Sunday, July 5, 2009


It has been prettty warm the past few days, and as you can see in the photo below, the front office area of my security building (aka "guard shack") is very similar to a greenhouse. With that much glass the solar gain is considerable. Normally it is air conditioned this time of the year, so it isn't that big a deal, but our AC hasn't been working properly, so with outdoor temperatures in the high 70s and low 80s the indoor temperature has been recorded as high as the mid-90s.

At about 1:30 in the morning last night I was finishing up some paperwork and happened to glance over my shoulder toward the door, and was startled to see a trespasser gazing back at me.
Here's a photo that pretty accurately shows the view from the trespasser's perspective:

It was one of those situations in which you pretty much say the word and do the deed simultaneously. The trespasser saved me the embarrassment of doing the deed (and filling my pants with the 'do', by doing the deed himself, leaving a pile of fresh, steaming feces as he made a mad dash toward the fence line.

Quick like a bunny I dashed over to my patrol car and engaged in hot pursuit, chasing the trespasser out of the compound through a gate some worker had left unsecured during the previous day. This guy wasn't your normal, run of the mill curious tourist. He was a nice sized specimen of the species urus americanus, or American black bear about the same size as the one in the image below.

Alaska is home to all three of North America's bear species (black bears, brown/grizly bears and polar bears), but it's rare for more than 1 to be found in a particular area. Black bears are the smallest of the three, and are pretty common around my place of employment.

Grizly bears are considerably larger than blackies, and have a reputation for being much more dangerous. When startled, black bears are most likely to run off, but grizly bears are more likely to attack. Had this trespasser been a grizly my shouted epithet would more likely have prompted a charge than an escape attempt.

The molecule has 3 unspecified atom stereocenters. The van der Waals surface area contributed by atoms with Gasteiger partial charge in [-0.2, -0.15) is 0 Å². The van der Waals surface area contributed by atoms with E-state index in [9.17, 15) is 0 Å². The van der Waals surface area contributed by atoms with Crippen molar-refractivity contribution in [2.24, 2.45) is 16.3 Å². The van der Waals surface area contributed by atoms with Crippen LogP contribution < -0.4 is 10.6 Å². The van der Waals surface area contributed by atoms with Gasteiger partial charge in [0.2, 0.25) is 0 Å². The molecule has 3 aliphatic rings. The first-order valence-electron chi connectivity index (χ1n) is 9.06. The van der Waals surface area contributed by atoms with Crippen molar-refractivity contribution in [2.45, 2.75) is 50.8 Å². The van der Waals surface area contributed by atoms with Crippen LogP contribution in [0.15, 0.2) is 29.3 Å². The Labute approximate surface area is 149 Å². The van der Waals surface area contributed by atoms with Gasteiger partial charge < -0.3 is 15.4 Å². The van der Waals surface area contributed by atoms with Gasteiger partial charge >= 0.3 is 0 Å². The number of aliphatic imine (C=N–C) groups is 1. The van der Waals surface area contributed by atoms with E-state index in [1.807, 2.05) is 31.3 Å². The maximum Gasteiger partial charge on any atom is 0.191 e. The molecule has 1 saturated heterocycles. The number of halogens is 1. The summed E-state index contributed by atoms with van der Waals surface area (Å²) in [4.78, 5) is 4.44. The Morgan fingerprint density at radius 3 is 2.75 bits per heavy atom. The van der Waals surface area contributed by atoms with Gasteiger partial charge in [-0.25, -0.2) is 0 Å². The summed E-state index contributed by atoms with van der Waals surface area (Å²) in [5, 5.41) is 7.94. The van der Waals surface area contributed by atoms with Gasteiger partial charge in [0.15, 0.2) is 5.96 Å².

In most cases if either a black or grizly bear knows you are in the area either one will try to avoid you. They won't hunt humans for food unless they are absolutely starving to death, though they will gladly raid your garbage cans, dumpters or even your house if they get a chance to do so.

Polar bears, on the other hand, are more interested in the human than the human's garbage, and consider humans to be an active participant in the food chain. Fortunately they are found only along the coast, and are pretty darned rare.

It has been an active tour of duty for wildlife sightings. In the past two weeks I've seen a young wolf trotting down the access road, a martin crossing that road, several porcupines, a heck of a lot of snowshoe hares and of course one trespassing black bear.

This tour is growing short, and I imagine the next time I tell the story it will be over a cold pint at the Trapline Lounge in the Two Rivers Lodge. There is likely to be a handful of locals and a bus load of tourists and no sourdough worthy of the title would miss an opportunity to embellish the story just a little bit. Maybe it will go something like this....

...I glanced over my shoulder and there, standing in the door, was the biggest, meanest, smelliest grizly bear you can imagine. I looked him in his piggish little eye and realized I was in a tight spot. There I was, trapped in the corner, sitting in a chair and not nearly enough time to even contemplate going for my gun. He was so close I could smell the fish on his breath and hear his stomache growling. At that point there was only one thing left to do, so I started prayin'.

Now, I'm not usually a prayin' sort of feller, and I knew I have no right to ask for deliverence from such a situation, so I prayed for the next best thing, saying "Lord, the best I can hope for is that you will have sent a Christian bear."

At that point I was astonished to see that old bear drop down onto his hind knees. He folded those big old paws together, looked up to the heavens and sure enough, he started praying. At that point I thought I might indeed be saved until I heard the words he was a muttering - saying "God, I thank thee for the meal which I am about to receive."

Then he jumped, and I knew my only hope was to strangle that bear, so that's what I did. I strangled him.

Yep, I got caught in his throat and choked him to death......

Now there is version that is properly embellished, sourdough style.



  1. Red, glad your visitor was ONLY a black! Now about your embellished tale!! Haven't I heard that one before? LOL

  2. G'day Swanny - been reading your blogs all along since the winter racing and always enjoying them (and before, as you may remember) but had to comment today - loved it!! I don't think I would have liked sitting in your chair but would have enjoyed the story at the bar :-) AussieAlaskan